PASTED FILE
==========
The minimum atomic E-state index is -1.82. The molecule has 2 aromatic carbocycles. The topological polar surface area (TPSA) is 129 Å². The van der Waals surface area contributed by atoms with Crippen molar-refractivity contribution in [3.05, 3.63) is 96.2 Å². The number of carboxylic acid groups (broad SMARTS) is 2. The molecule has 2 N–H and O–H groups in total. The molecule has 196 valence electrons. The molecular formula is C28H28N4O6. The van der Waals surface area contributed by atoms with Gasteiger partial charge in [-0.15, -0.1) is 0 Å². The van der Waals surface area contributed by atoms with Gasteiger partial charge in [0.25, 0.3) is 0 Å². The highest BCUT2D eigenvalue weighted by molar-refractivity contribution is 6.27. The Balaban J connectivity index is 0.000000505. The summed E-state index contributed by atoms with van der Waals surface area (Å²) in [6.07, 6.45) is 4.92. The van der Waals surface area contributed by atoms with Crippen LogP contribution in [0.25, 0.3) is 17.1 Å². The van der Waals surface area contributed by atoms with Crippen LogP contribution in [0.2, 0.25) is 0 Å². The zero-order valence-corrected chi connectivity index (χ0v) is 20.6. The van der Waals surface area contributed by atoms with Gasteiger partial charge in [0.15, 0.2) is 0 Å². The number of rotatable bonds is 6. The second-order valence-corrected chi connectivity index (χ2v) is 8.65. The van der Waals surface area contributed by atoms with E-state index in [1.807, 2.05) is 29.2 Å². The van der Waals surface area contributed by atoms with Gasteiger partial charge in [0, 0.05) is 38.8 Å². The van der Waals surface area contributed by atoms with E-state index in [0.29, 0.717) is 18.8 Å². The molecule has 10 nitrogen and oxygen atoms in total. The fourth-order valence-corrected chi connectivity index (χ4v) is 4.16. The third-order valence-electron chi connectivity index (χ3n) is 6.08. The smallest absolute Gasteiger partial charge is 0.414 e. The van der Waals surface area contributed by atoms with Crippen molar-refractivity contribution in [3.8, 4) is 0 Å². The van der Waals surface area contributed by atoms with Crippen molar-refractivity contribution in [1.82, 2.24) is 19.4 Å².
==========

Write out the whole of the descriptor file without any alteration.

The minimum atomic E-state index is -1.82. The molecule has 2 aromatic carbocycles. The topological polar surface area (TPSA) is 129 Å². The van der Waals surface area contributed by atoms with Crippen molar-refractivity contribution in [3.05, 3.63) is 96.2 Å². The number of carboxylic acid groups (broad SMARTS) is 2. The molecule has 2 N–H and O–H groups in total. The molecule has 196 valence electrons. The molecular formula is C28H28N4O6. The van der Waals surface area contributed by atoms with Gasteiger partial charge in [-0.15, -0.1) is 0 Å². The van der Waals surface area contributed by atoms with Gasteiger partial charge in [0.25, 0.3) is 0 Å². The highest BCUT2D eigenvalue weighted by molar-refractivity contribution is 6.27. The Balaban J connectivity index is 0.000000505. The summed E-state index contributed by atoms with van der Waals surface area (Å²) in [6.07, 6.45) is 4.92. The van der Waals surface area contributed by atoms with Crippen LogP contribution in [0.25, 0.3) is 17.1 Å². The van der Waals surface area contributed by atoms with Crippen LogP contribution in [0.2, 0.25) is 0 Å². The zero-order valence-corrected chi connectivity index (χ0v) is 20.6. The van der Waals surface area contributed by atoms with Gasteiger partial charge in [0.15, 0.2) is 0 Å². The number of rotatable bonds is 6. The second-order valence-corrected chi connectivity index (χ2v) is 8.65. The van der Waals surface area contributed by atoms with E-state index in [1.807, 2.05) is 29.2 Å². The van der Waals surface area contributed by atoms with Gasteiger partial charge in [0, 0.05) is 38.8 Å². The van der Waals surface area contributed by atoms with E-state index in [0.29, 0.717) is 18.8 Å². The molecule has 10 nitrogen and oxygen atoms in total. The fourth-order valence-corrected chi connectivity index (χ4v) is 4.16. The third-order valence-electron chi connectivity index (χ3n) is 6.08. The smallest absolute Gasteiger partial charge is 0.414 e. The van der Waals surface area contributed by atoms with Crippen molar-refractivity contribution in [3.8, 4) is 0 Å². The van der Waals surface area contributed by atoms with Crippen molar-refractivity contribution in [1.82, 2.24) is 19.4 Å².